On June 23, 2015, the DeKalb Co. Board of Commissioners (BOC) approved Phase II of Fuqua Development’s “Decatur Crossing” to redevelop the single family residential homes adjacent to the former Scott Blvd Baptist Church (primarily Barton Way and Blackmon Drive between N. Decatur Road and Scott Boulevard) into a mixed-use development. The plan was presented to the Community last March and is outlined here.
Following the community meeting, the Cross Neighborhoods Committee compiled and considered all feedback received from the community and provided that feedback to Fuqua Development. This feedback was used as the basis of our negotiations which took place over many weeks. The BOC voted in favor of the rezoning request with 27 conditions negotiated by the Cross-Neighborhoods Committee* plus two more which the Commissioners added at the BOC meeting. All these conditions will become part of the permanent zoning for the property.
The Cross-Neighborhoods Committee also negotiated a separate, legally binding zoning agreement which includes $40,000 in funding for off site improvements, including a partial closure of Blackmon Drive at the new signal (on Scott Boulevard at Blackmon Drive) and a pedestrian island at the crosswalk across Scott Boulevard at the new traffic signal. The additional funds will go towards sidewalk projects on N. Decatur Road (in front of Church’s Chicken to form a complete sidewalk on that block of N. Decatur) and Scott Boulevard (between Willow Lane and Medlock Road). The legally binding agreement was signed by MANA with the support of the entire Cross-Neighborhoods Committee. The 27 negotiated conditions and agreement can be reviewed here.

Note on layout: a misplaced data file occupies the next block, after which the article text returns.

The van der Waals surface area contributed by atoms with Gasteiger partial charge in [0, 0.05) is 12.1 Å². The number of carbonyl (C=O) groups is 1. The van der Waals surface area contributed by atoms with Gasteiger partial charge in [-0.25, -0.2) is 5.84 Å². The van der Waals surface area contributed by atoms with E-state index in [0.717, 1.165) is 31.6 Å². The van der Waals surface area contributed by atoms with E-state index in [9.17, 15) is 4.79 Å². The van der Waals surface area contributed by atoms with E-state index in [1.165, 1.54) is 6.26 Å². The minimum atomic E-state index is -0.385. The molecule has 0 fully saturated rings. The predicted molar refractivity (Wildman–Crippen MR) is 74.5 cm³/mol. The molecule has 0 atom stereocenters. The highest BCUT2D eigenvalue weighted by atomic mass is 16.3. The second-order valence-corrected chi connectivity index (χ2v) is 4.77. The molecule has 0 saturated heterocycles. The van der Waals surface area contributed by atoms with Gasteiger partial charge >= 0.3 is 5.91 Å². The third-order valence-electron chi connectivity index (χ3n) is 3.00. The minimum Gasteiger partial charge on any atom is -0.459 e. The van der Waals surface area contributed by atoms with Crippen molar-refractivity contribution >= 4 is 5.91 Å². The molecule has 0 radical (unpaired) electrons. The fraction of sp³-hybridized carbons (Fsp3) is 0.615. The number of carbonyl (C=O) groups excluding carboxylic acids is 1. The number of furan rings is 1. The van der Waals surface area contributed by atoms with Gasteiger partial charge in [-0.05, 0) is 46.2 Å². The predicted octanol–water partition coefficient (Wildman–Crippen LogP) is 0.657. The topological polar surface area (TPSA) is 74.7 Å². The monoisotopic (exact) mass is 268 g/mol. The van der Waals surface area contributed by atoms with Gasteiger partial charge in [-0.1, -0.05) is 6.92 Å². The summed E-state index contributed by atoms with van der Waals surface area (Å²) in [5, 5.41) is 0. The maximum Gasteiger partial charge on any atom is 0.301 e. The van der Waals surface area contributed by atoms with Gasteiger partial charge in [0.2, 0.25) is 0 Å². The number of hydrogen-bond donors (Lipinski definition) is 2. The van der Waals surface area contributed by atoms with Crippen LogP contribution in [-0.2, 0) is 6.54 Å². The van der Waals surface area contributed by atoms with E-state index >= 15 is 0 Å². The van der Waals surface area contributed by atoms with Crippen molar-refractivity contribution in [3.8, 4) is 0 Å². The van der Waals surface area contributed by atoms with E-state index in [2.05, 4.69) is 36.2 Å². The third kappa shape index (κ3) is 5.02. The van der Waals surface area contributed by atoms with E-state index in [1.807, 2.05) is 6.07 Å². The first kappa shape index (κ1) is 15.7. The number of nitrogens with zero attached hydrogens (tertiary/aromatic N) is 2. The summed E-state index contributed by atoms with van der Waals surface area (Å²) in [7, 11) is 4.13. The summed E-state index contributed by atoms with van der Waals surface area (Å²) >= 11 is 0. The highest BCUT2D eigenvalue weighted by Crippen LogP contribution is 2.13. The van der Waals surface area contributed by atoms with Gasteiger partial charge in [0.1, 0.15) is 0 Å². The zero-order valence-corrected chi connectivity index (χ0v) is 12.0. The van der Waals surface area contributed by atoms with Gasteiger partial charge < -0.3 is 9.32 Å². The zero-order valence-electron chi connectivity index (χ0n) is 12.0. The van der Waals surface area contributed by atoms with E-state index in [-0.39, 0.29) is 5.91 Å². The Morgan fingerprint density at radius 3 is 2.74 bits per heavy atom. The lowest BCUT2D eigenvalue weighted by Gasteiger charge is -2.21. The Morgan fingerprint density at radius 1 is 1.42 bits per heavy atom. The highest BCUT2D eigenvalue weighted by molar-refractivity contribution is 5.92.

The Zoning Board of Appeals will hear the required variance requests on July 8, 2015. If approved, the project will be clear to move forward into what promises to be a long permitting and construction process.
The site plan includes a “natural grocery store,” restaurants (one with a patio on the park), including one drive-through restaurant which is conditioned as a “deli-café,” banks, retail, office, and 450 apartments. A portion of the apartments will be reserved as workforce housing** as negotiated in our contract. The development also includes tree-lined sidewalks around the entire perimeter and throughout the development as well as an almost one-acre park. None of the retailers have been announced yet. Jeff Fuqua has said that it will be a mix of local and national retailers. Please note that this site plan was modified before the final hearing and differs slightly from the final site plan included in the private agreement with MANA.
|Site plan for Phase II for Fuqua's "Decatur Crossing" development. The triangular, unannotated section encompasses Phase I of this development; details about Phase I (approved in April 2014) can be found here.|
Traffic concerns and pedestrians and cyclist access
|New traffic patterns at the Blackmon and Scott Blvd intersection. Click to enlarge.|
|Barton Way is now closed |
(as seen from North Decatur Rd.)
Demolition for Phase I has begun and is expected to be completed in August. Construction on the new apartment building is expected to begin in September and last 18 to 20 months. Depending on permitting, the commercial portion of Phase II will likely open about the same time as Phase I. The second apartment building will take a bit longer to build.
|Demolition (not caused by the beautiful kittens |
available for adoption at Pet Supermarket),
as seen from Medlock Rd.
* Cross Neighborhoods Committee – includes the following neighborhood representatives: Jim Smith, Clairmont Heights Civic Association; Deanne Thomas, Decatur Heights Neighborhood Association; Theresa Same, Medlock Area Neighborhood Association, Inc.; David Duncan, Medlock Place Neighborhood Association; Todd Link, Springdale Heights Resident; Mary Shellman, Good Growth Dekalb, Inc.
Fuqua is represented by Jeff Fuqua (Principal, Fuqua Development), Heather Correa (Partner, Fuqua Development) and Dennis Webb (Attorney, Smith, Gambrell and Russell).
** Workforce housing (as defined by the Urban Land Institute) was used for this agreement and means that professionals such as teachers, nurses, and fire fighters could afford to rent these apartments.